Another light of the former pro-democracy movement in Hong Kong flickered out this week. Following in the footsteps of Apple Daily and Stand News, the online information site Citizen News announced that it would be going dark tomorrow on January 4th. The announcement was made on their Facebook page, with a disheartening graphic that simply says “Thank you and so long.” The editors of the site blamed the closure on “hurricanes and tsunamis” of government oppression and a “deteriorating media environment.” Given what has happened to the editors of other former pro-democracy outlets, it’s hard to blame them for throwing in the towel. Unfortunately, there are now almost no media outlets left in Hong Kong where pro-democracy voices can be heard. (Associated Press)
A Hong Kong online news site said Sunday that it will cease operations in light of deteriorating press freedoms, days after police raided and arrested seven people for sedition at a separate pro-democracy news outlet.
Citizen News announced its decision in a Facebook post Sunday. It said it would stop updating its site on Jan. 4, and it would be shuttered after that.
“We all love this place, deeply. Regrettably, what was ahead of us is not just pouring rains or blowing winds, but hurricanes and tsunamis,” it said in a statement.
At this point, nearly all of the senior management of Apple Daily is in prison, either awaiting trial on various trumped-up charges of sedition or having already been convicted. The editors of Stand News are similarly locked up and have also been charged with sedition. It’s not a sure bet that the editors of Citizen News will escape the CCP’s wrath simply because they shut down voluntarily before the stormtroopers showed up.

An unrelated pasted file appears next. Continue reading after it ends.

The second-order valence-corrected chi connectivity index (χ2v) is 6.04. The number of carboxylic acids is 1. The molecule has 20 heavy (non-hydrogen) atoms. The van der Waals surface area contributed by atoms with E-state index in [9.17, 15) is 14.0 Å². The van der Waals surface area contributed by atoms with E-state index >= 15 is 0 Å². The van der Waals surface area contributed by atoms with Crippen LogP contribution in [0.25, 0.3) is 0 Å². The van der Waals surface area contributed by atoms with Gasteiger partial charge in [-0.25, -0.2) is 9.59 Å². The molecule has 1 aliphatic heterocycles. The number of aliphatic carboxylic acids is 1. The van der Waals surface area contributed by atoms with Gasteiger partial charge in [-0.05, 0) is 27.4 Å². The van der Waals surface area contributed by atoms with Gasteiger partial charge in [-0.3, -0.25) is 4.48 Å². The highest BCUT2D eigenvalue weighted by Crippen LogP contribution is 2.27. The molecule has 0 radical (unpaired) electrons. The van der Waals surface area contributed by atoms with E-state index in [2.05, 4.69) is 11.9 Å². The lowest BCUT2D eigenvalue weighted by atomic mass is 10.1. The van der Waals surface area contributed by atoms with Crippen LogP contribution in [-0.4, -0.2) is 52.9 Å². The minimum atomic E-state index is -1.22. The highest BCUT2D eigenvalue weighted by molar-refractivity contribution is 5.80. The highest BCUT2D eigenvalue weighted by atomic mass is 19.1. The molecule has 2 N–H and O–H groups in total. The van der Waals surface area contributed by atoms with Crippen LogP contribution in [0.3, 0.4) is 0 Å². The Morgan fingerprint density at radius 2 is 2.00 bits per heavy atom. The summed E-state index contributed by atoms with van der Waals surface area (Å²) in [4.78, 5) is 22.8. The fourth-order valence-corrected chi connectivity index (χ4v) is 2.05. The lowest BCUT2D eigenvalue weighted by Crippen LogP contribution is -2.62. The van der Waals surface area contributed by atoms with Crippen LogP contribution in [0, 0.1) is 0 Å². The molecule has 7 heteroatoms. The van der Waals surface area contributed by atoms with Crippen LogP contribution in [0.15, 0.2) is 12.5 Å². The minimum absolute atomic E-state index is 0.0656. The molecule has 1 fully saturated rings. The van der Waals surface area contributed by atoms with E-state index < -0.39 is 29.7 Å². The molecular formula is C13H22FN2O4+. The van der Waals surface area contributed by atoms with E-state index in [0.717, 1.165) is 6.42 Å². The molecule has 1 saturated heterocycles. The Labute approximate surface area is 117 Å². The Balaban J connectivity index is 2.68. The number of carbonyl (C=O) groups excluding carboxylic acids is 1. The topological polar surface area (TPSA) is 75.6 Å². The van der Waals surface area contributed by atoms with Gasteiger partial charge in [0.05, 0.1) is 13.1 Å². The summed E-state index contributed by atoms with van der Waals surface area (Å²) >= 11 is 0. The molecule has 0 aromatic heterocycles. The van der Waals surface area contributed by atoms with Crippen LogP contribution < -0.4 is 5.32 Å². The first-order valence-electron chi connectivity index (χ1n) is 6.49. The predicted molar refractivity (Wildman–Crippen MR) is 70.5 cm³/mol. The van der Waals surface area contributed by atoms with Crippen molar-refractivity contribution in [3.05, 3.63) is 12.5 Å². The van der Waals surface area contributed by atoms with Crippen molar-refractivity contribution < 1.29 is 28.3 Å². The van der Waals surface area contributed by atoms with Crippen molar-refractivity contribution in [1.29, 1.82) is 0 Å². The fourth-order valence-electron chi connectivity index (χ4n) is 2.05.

When asked about the recent raids, Hong Kong Leader Carrie Lam told the remaining members of the (pro-Beijing) press, “inciting other people … could not be condoned under the guise of news reporting.” So at this point, saying or writing anything that conflicts with the dictates of the Chinese Communist Party is considered both “incitement” and “sedition.” Lam also denied any effort by the government to target the media. Instead, she claims that the city is simply protecting “national security.”
The press isn’t the only area where freedom continues to take a beating in Hong Kong. One well-known restaurant, the Moon Palace, was recently identified as the hub of a local outbreak of the Omicron variant. Rather than receiving a visit from health officials, the owners of the eatery found the police knocking at their doors. They were informed that everyone on the staff there, as well as all of the customers who had been there recently, were all to report for mandatory COVID testing. Customers were tracked down using their credit card information and a government-developed app created for mandatory contact tracing. A failure to comply and submit their test results would result in detention.
As so often happens under systems such as this, businesses have been taking notice. The one thing that made Hong Kong so successful for such a long time was the fact that it was a hub of capitalism and the city offered a very business-friendly environment. But now that the CCP is cracking down, more and more businesses are looking at plans to move elsewhere. And that trend is definitely having an effect. On the first day of trading of the new year, Hong Kong’s stock benchmark fell to its worst opening in years.
This is the new face of Hong Kong, heading toward repression and strict authoritarian rule. Individual success is discouraged in favor of the dominance of the state. Any pro-democracy advocates who remain in the city should get out while leaving is still possible. It’s sad to say, but the battle is lost.
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